Steve Lutz talks produce demand, changes ahead

Steve Lutz talks produce demand, changes ahead

Packer Interview - Steve Lutz

For more coronavirus coverage, check out our landing page on the topic here. To provide input on how the virus is affecting your business, take The Packer's survey.

Steve Lutz, senior vice president of insights and innovation for Category Partners, spoke with The Packer’s retail editor Ashley Nickle about the recent increases in fresh produce demand due to the coronavirus crisis and how that demand could change in the coming weeks and months.

Panic-buying across the country, prompted by government closures of schools and non-essential businesses, resulted in huge sales increases for many fruits and vegetables the week ending March 15 and the week ending March 22, according to IRI. Potatoes and onions saw some of the largest gains.

Even as the stock-up phenomenon subsides, people are buying more food than usual because they are cooking more meals at home and have their kids at home for all three meals per day. Activity on social media platforms shows that they are looking for practical tips on how to use it.

“The consumer response to Pinterest, where consumers are posting recipes and picking up recipes, it’s off the charts,” Lutz said. “Obviously, consumers, they’ve got more time on their hands, they’ve got more time to prep, they’ve obviously got a pantry full of food ... Consumers are definitely going to be looking for way to utilize the food they’ve purchased, at least based on the statistics we’re seeing from organizations like Pinterest.”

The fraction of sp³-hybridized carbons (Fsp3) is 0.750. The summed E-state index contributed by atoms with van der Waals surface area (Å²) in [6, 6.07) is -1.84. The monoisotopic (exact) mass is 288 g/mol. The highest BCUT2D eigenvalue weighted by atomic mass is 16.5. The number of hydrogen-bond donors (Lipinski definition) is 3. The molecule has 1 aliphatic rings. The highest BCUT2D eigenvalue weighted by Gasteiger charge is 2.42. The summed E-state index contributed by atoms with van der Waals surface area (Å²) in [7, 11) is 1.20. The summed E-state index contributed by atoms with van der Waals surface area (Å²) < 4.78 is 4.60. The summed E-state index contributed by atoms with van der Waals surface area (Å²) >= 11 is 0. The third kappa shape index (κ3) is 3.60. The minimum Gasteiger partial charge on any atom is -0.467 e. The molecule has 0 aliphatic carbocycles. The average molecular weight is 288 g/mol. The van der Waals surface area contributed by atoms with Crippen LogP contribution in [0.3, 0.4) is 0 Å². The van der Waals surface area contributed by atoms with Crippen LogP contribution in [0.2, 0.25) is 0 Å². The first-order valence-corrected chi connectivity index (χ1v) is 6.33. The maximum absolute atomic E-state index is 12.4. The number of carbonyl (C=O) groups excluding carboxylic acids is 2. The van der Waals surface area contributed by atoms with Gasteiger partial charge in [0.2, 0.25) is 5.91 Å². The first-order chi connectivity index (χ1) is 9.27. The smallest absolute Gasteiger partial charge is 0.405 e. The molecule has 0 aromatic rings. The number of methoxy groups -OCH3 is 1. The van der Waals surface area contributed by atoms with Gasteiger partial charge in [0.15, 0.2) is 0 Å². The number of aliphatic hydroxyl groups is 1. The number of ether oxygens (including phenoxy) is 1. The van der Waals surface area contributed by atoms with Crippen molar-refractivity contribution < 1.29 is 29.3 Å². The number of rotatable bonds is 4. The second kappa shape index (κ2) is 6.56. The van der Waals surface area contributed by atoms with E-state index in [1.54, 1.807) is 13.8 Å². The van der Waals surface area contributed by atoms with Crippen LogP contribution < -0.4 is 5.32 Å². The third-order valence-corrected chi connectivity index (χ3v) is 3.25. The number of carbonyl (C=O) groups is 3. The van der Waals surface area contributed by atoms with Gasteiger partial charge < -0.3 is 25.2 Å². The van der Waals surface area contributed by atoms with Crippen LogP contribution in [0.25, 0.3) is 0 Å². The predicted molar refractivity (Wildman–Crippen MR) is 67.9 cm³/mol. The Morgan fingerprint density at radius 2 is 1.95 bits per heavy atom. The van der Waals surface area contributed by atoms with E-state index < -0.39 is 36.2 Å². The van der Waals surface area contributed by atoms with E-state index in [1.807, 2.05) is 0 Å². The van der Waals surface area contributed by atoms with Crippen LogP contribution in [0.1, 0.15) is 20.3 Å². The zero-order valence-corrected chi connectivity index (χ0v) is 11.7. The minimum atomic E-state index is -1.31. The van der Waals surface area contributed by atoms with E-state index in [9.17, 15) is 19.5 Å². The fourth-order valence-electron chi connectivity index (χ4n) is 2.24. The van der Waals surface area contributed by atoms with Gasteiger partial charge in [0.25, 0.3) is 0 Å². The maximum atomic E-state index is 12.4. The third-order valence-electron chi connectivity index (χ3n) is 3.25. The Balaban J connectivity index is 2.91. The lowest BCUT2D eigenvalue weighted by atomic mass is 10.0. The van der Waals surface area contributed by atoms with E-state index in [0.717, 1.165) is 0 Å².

It remains to be seen what the new normal baseline for produce sales will be. While people eating more meals at home and having to cook for their whole families all the time will likely push the baseline up, there is another factor Lutz expects will play a significant role in purchase behavior: the overall economy.

He noted that the business disruption of efforts to limit the spread of COVID-19 will likely reduce the budgets and thus the weekly grocery spend for many people. Constance Hunter, chief economist at KPMG, told The Wall Street Journal she projects 20 million jobs will be lost.

“That economic impact has not yet settled into what we call our new normal ... That has yet to be reckoned with,” Lutz said. “We know by looking back at previous recessions how consumers respond when they’re economically stressed, and I think we have to anticipate that in the weeks ahead you’re going to see consumers be forced to make more difficult decisions relative to the products that they’ve put in their basket, and so you could expect to see the items that are specialty, the items that are considered to be more luxury, start to be hit as consumers are forced to retrench as a response to the economic conditions that they will face.”

Sales data for more recent weeks will give the industry a better understanding of the overall direction, but the roller-coaster ride is likely to continue.

“What we saw over the last two or three weeks is one thing,” Lutz said. “I think it’s going to change a lot over the next three or four weeks as the pantry-loading subsides and we get into now how do we deal with the impact of recessionary-type purchase behavior. I don’t think we’re at a point yet where we really understand what does it look like going forward.”